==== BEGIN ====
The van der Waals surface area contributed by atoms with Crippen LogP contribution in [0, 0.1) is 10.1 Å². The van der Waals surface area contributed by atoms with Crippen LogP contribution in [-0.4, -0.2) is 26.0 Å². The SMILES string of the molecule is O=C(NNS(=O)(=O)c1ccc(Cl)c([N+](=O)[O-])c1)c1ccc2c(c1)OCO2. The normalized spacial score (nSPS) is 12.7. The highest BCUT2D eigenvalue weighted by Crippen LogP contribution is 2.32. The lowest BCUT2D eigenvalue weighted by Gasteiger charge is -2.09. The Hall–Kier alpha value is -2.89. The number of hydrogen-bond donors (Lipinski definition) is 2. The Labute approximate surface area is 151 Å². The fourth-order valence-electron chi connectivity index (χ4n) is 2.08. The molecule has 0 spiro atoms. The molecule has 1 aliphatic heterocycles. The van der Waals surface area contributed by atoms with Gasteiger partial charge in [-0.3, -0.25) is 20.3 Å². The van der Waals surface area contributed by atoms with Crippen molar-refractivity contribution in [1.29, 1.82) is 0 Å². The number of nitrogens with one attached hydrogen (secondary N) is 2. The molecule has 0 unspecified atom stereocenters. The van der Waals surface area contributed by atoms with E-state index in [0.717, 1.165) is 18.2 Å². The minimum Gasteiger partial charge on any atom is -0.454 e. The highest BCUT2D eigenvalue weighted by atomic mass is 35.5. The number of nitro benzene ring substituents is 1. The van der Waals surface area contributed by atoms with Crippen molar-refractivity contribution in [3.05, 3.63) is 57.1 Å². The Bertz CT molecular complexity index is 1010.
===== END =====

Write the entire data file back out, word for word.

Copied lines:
The van der Waals surface area contributed by atoms with Crippen LogP contribution in [0, 0.1) is 10.1 Å². The van der Waals surface area contributed by atoms with Crippen LogP contribution in [-0.4, -0.2) is 26.0 Å². The SMILES string of the molecule is O=C(NNS(=O)(=O)c1ccc(Cl)c([N+](=O)[O-])c1)c1ccc2c(c1)OCO2. The normalized spacial score (nSPS) is 12.7. The highest BCUT2D eigenvalue weighted by Crippen LogP contribution is 2.32. The lowest BCUT2D eigenvalue weighted by Gasteiger charge is -2.09. The Hall–Kier alpha value is -2.89. The number of hydrogen-bond donors (Lipinski definition) is 2. The Labute approximate surface area is 151 Å². The fourth-order valence-electron chi connectivity index (χ4n) is 2.08. The molecule has 0 spiro atoms. The molecule has 1 aliphatic heterocycles. The van der Waals surface area contributed by atoms with Gasteiger partial charge in [-0.3, -0.25) is 20.3 Å². The van der Waals surface area contributed by atoms with Crippen molar-refractivity contribution in [1.29, 1.82) is 0 Å². The number of nitrogens with one attached hydrogen (secondary N) is 2. The molecule has 0 unspecified atom stereocenters. The van der Waals surface area contributed by atoms with E-state index in [0.717, 1.165) is 18.2 Å². The minimum Gasteiger partial charge on any atom is -0.454 e. The highest BCUT2D eigenvalue weighted by atomic mass is 35.5. The number of nitro benzene ring substituents is 1. The van der Waals surface area contributed by atoms with Crippen molar-refractivity contribution in [3.05, 3.63) is 57.1 Å². The Bertz CT molecular complexity index is 1010.